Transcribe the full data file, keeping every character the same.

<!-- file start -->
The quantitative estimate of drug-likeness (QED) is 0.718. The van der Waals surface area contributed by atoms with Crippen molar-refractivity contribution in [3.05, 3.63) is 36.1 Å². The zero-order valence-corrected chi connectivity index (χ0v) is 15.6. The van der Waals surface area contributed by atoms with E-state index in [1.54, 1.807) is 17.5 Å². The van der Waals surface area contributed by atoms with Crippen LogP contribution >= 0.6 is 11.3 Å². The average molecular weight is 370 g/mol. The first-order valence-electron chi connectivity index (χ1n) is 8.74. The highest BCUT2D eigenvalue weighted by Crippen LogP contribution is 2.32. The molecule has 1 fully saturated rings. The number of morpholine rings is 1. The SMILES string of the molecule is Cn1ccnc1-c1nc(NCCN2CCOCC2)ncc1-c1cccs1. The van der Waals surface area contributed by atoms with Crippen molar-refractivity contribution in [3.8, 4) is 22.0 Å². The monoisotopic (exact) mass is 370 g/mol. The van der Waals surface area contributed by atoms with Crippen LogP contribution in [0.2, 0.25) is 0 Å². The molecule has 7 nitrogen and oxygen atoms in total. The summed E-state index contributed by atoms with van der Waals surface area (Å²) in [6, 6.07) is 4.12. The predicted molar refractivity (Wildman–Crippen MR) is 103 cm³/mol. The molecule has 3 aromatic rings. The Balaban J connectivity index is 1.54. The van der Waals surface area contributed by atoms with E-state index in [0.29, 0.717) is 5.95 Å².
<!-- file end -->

The quantitative estimate of drug-likeness (QED) is 0.718. The van der Waals surface area contributed by atoms with Crippen molar-refractivity contribution in [3.05, 3.63) is 36.1 Å². The zero-order valence-corrected chi connectivity index (χ0v) is 15.6. The van der Waals surface area contributed by atoms with E-state index in [1.54, 1.807) is 17.5 Å². The van der Waals surface area contributed by atoms with Crippen LogP contribution >= 0.6 is 11.3 Å². The average molecular weight is 370 g/mol. The first-order valence-electron chi connectivity index (χ1n) is 8.74. The highest BCUT2D eigenvalue weighted by Crippen LogP contribution is 2.32. The molecule has 1 fully saturated rings. The number of morpholine rings is 1. The SMILES string of the molecule is Cn1ccnc1-c1nc(NCCN2CCOCC2)ncc1-c1cccs1. The van der Waals surface area contributed by atoms with Crippen molar-refractivity contribution in [3.8, 4) is 22.0 Å². The monoisotopic (exact) mass is 370 g/mol. The van der Waals surface area contributed by atoms with Crippen LogP contribution in [0.2, 0.25) is 0 Å². The molecule has 7 nitrogen and oxygen atoms in total. The summed E-state index contributed by atoms with van der Waals surface area (Å²) in [6, 6.07) is 4.12. The predicted molar refractivity (Wildman–Crippen MR) is 103 cm³/mol. The molecule has 3 aromatic rings. The Balaban J connectivity index is 1.54. The van der Waals surface area contributed by atoms with E-state index in [0.29, 0.717) is 5.95 Å².